The Village Smithy
Studio: Disney Release Date : January 16, 1942 Series: Donald Duck
Cumulative rating:
(1 rating submitted)


Donald's patience, as a local blacksmith, is put to the test when he attempts to shoe Jenny, a donkey.


Donald Duck
(Voice: Clarence "Ducky" Nash)


Note: "Unverified" credits may not be correct and should be taken with a grain of salt.


Dick Lundy (unverified)


Ted Bonnicksen (unverified)
Robert W. "Bob" Carlson Jr. (unverified)
Walter "Walt" Clinton (unverified)
John Elliotte (unverified)
Frank McSavage (unverified)


Carl Barks (unverified)

Asst. Director

Ted Baker (unverified)


Walter Elias "Walt" Disney


RKO Radio Pictures


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Technical Specifications

Running Time: 7:15
MPAA No.: 6792
Animation Type: Standard (Hand-drawn-Cel) Animation
Aspect Ratio: 1.37 : 1
Color Type: Technicolor
Sound Type: Mono: RCA Sound Recording
Print Type: 35mm
Negative Type: 35mm
Cinematographic Format: Spherical
Original Language: English
Original Country: United States

Reviews and Comments

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From Ryan :

This is one of my favorite Disney shorts. I enjoyed the part where Donald kept trying to shoe Jenny. The ending, although it can be funny, somewhat makes you feel empathy for poor Donald when he's caught on a vice.

From Baruch Weiss :

This Donald Duck cartoon is a good one. I enjoy the scene where he takes one of the wheels and dances in it to a folk dance and Mendelsson's "Spring Song."

From Ryan Kilpatrick at The Disney Film Project :

The war is over! Okay, not really, but after what seemed like non-stop WWII shorts, we’re back to a regular Donald Duck short with The Village Smithy. It’s a classic Donald formula, where our main duck has to deal with a situation that drive him to distraction. In this case, it’s two situations.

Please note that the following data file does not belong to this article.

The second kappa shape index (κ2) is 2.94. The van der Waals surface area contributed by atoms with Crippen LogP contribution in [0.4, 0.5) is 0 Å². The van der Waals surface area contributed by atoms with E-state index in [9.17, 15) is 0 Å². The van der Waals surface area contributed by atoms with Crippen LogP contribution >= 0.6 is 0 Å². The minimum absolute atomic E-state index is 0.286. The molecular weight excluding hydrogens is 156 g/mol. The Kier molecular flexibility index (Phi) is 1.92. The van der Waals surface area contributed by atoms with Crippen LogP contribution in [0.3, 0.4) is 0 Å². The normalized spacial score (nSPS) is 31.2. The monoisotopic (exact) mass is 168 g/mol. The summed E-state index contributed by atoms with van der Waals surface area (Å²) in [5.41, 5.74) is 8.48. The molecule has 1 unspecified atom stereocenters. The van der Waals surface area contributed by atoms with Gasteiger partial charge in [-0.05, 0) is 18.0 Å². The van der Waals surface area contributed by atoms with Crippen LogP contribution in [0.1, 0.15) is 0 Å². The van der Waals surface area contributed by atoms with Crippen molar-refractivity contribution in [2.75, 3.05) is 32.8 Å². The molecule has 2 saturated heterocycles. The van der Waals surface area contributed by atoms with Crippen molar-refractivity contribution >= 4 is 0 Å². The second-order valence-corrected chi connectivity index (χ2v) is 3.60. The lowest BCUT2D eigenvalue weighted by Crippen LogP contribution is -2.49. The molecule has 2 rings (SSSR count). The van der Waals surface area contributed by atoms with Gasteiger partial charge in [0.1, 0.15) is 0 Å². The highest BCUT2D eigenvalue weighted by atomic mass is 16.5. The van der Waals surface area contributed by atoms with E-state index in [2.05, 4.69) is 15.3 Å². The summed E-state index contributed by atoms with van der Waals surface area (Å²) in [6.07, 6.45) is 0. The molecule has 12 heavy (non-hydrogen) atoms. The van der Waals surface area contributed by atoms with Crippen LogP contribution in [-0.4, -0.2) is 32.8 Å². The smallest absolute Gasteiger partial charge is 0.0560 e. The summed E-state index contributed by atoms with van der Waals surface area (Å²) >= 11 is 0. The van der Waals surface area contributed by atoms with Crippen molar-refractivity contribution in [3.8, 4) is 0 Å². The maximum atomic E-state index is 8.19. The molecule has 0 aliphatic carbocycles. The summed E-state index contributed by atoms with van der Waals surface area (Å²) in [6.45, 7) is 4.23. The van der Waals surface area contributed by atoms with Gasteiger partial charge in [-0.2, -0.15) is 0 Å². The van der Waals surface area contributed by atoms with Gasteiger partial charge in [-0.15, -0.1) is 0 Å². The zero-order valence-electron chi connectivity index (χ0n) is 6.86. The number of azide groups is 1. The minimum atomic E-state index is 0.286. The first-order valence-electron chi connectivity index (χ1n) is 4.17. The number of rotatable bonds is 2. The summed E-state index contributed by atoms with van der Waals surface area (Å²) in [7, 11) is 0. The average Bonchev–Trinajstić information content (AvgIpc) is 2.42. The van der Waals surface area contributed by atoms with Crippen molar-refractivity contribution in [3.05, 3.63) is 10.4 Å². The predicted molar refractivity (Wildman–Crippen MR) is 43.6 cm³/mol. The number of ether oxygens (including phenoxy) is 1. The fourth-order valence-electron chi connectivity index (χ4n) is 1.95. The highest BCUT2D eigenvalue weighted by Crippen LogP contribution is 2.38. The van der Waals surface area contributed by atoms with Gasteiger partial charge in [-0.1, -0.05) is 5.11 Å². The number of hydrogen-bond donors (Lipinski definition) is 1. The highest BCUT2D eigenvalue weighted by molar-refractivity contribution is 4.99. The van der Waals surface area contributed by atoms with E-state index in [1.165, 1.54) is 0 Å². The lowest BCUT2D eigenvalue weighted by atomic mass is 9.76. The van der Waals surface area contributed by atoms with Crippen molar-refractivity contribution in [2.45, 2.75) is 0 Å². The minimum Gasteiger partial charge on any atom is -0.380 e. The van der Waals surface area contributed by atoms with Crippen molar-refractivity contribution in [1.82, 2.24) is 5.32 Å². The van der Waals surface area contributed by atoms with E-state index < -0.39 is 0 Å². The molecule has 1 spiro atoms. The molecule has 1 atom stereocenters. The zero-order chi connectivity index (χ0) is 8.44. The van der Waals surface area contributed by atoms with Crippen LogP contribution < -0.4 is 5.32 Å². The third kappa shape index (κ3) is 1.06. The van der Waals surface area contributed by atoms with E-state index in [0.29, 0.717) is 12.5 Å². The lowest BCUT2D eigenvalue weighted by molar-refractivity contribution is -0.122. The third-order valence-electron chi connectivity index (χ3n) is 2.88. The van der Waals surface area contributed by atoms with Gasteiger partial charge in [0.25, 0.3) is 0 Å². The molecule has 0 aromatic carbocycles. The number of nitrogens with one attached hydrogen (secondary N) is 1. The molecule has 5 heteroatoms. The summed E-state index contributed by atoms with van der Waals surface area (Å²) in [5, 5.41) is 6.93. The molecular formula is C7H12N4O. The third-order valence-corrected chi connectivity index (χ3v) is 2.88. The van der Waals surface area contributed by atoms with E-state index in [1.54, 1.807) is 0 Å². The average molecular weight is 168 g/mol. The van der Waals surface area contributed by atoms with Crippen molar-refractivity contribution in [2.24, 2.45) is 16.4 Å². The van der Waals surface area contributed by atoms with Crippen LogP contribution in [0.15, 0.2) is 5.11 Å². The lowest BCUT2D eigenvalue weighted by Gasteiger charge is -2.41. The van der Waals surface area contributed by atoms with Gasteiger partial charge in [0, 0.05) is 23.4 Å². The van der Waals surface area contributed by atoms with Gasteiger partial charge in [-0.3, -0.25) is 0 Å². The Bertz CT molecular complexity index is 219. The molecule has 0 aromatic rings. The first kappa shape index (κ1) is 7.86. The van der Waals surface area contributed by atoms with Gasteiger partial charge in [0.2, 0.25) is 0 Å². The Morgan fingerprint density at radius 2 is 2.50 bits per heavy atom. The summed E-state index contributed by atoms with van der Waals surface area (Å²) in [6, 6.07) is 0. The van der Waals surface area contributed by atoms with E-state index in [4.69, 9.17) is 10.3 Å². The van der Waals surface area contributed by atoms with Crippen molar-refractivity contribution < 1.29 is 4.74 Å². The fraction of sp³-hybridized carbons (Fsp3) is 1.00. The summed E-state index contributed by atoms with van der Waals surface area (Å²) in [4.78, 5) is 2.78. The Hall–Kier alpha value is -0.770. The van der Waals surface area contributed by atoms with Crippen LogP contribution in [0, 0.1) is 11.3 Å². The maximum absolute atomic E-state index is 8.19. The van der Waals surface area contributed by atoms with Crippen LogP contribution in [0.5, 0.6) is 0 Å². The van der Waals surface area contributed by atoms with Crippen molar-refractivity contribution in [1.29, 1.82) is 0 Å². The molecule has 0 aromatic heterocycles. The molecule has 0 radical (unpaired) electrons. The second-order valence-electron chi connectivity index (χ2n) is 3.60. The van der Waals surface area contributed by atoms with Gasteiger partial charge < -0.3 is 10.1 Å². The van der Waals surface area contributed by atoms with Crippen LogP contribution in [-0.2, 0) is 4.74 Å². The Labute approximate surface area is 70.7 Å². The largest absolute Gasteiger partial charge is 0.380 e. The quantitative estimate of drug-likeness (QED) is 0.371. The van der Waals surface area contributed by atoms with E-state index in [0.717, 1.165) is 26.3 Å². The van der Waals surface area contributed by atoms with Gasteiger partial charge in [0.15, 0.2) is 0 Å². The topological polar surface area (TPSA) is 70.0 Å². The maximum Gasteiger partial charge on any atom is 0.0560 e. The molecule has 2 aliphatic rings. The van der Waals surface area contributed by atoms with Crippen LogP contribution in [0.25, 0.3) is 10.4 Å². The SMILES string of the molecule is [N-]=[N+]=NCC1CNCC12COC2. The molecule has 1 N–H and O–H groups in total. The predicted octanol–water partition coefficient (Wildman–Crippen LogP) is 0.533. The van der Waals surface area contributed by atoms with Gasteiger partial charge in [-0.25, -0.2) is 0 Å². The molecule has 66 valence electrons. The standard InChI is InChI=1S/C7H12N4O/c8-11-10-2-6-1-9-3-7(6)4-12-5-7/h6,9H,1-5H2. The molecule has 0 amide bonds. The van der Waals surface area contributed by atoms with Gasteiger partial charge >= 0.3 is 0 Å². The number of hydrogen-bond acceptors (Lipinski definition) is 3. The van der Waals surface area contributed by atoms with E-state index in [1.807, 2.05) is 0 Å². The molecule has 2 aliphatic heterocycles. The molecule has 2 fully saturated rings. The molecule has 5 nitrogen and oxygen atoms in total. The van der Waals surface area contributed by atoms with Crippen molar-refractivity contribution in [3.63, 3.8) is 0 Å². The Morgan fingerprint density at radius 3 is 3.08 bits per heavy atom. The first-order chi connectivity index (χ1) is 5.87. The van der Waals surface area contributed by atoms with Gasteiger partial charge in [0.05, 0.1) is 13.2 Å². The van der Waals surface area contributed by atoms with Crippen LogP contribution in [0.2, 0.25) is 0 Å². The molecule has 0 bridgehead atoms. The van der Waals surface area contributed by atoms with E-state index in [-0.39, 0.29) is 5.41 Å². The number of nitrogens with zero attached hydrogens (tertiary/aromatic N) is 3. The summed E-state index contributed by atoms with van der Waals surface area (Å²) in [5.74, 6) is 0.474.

The opening of this short is a great gag, that sets the tone for the comedy to come in the short. We see the blacksmith shop from a distance, and the shadow of a well built, muscular blacksmith on the wall. As the camera zooms in closer, then pans over, it’s revealed that the blacksmith is Donald, who then hammers his own hand.

Just that quick sequence at the beginning of the short sums up the entire premise – being a blacksmith is a tough, physical job, and Donald might not be up for it. That is borne out when Donald attempts the first task, to fix the rim of a wheel. It’s very difficult for him, to say the least.

This sequence calls back to the part of Clock Cleaners where Donald was fighting with the springs in the clock. It’s very similar, because here it’s the rim of the wheel, which bends and springs up after him. That said, it’s not quite as funny as Clock Cleaners, because the rim doesn’t “talk” to Donald the way the spring did.

Where this short kicks into high gear is when Donald has to try and put a shoe on Jenny, the stubborn mule. Although Jenny comes off as cute, she is definitely a handful, refusing to let Donald near her. The funny part is the contortions that Donald has to try and go through to get to Jenny. He bends over between his legs, uses stools, steam and more to try and get to her.

The fun is not so much Jenny as it is what Donald is doing. He gets frustrated, like always, but never quite to the stomping mad level he has displayed in the past. It’s interesting, because we’ve seen Donald at his absolute worst, and this is a more measured duck.

The Village Smithy would not make my top ten of Donald Duck shorts, but it’s a very entertaining one, nonetheless. By having Donald juxtaposed with such a heavy, manual labor job, the comedy comes naturally.